Once that process completes, we need to install the dependencies for the submodule. From packages/services/optimism:

yarn install
yarn build


The build command is required to transpile Typescript to JavaScript.

It is now time to bring up the Optimism stack 🚀

cd ops
docker compose up --scale relayer=1 --scale verifier=1


You will be faced with a barrage of error messages like these:

ops-dtl-1              | curl: (7) Failed to connect to deployer port 8081 after 3 ms: Connection refused
ops-relayer-1          | curl: (7) Failed to connect to l2geth port 8545 after 0 ms: Connection refused
ops-verifier-1         | curl: (7) Failed to connect to deployer port 8081 after 0 ms: Connection refused
ops-replica-1          | curl: (7) Failed to connect to deployer port 8081 after 0 ms: Connection refused
ops-relayer-1          | curl: (7) Failed to connect to l2geth port 8545 after 0 ms: Connection refused
ops-relayer-1          | curl: (7) Failed to connect to l2geth port 8545 after 0 ms: Connection refused
ops-relayer-1          | curl: (7) Failed to connect to l2geth port 8545 after 1 ms: Connection refused
ops-relayer-1          | curl: (7) Failed to connect to l2geth port 8545 after 0 ms: Connection refused
ops-batch_submitter-1  | curl: (7) Failed to connect to deployer port 8081 after 0 ms: Connection refused


It is all normal. Services depend on each other, and require time to start. It can take several minutes but eventually you will see a constant stream of text with no errors in it.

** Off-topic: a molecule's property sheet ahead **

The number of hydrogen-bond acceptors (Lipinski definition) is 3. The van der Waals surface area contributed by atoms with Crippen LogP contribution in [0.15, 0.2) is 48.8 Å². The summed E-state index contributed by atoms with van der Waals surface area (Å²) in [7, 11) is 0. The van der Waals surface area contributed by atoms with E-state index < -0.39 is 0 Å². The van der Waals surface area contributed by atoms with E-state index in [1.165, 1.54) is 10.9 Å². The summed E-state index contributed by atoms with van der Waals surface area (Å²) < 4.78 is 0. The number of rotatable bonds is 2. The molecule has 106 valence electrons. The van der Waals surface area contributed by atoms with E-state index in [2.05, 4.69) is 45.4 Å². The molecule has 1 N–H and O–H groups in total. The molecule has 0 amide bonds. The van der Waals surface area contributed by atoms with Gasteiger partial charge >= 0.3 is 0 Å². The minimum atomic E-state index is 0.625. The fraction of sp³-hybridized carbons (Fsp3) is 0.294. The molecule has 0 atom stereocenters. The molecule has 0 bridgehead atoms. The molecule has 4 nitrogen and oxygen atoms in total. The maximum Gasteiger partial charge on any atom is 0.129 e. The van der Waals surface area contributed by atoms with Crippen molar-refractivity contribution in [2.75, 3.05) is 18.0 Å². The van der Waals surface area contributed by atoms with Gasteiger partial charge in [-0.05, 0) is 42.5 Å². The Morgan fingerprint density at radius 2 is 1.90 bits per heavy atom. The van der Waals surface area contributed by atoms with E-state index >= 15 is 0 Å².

This part is done. Congratulations! 🎉

#### 🏗 scaffold-eth - Part 2

We need to tell scaffold-eth how to connect to the infrastructure we spun up with Docker.

Because Optimism is EVM compatible, we can connect to the RPC URLs exposed by the containers:

l1Local: { rpc: "http://localhost:9545", chainId: 31337 }
l2Local: { rpc: "http://localhost:8545", chainId: 420 }


This is a good moment to configure these networks in your browser wallet - MetaMask or anything else you use.

If you look at packages/react-app/src/constants.js you will see that these endpoints are configured:

packages/react-app/src/constants.js
localOptimismL1: {
name: "localOptimismL1",
color: "#f01a37",
chainId: 31337,
blockExplorer: "",
rpcUrl: "http://" + (global.window ? window.location.hostname : "localhost") + ":9545",
},
localOptimism: {
name: "localOptimism",
color: "#f01a37",
chainId: 17,
blockExplorer: "",
rpcUrl: "http://" + (global.window ? window.location.hostname : "localhost") + ":8545",
gasPrice: 0,
},


Luckily scaffold-eth supports multiple networks. Go ahead and set the initialNetwork and networkOptions variables in App.jsx:

packages/react-app/src/App.jsx
// Line 56
const initialNetwork = NETWORKS.localOptimismL1;

// Line 76
const networkOptions = [initialNetwork.name, "localOptimism"];


Start your frontend in a new terminal:

cd scaffold-eth
yarn start


Open http://localhost:3000 and you should see the app.

ℹ️ To get test ETH on our L1 and L2 we can use a set of special accounts that is funded with 5000 ETH on both L1 and L2. The mnemonic for the accounts is can be found here and is test test test test test test test test test test test junk.

Optimism relies on a set of pre-deployed contracts for cross-chain communication and bridging. You can get the local contracts addresses by running this command in a terminal:

% curl http://localhost:8080/addresses.json

{
"BondManager": "0x5FC8d32690cc91D4c39d9d3abcBD16989F875707",
"L1StandardBridge_for_verification_only": "0x3Aa5ebB10DC797CAC828524e59A333d0A371443c",
"ChainStorageContainer-CTC-batches": "0xe7f1725E7734CE288F8367e1Bb143E90bb3F0512",
"StateCommitmentChain": "0xDc64a140Aa3E981100a9becA4E685f962f0cF6C9",
"CanonicalTransactionChain": "0xCf7Ed3AccA5a467e9e704C703E8D87F634fB0Fc9",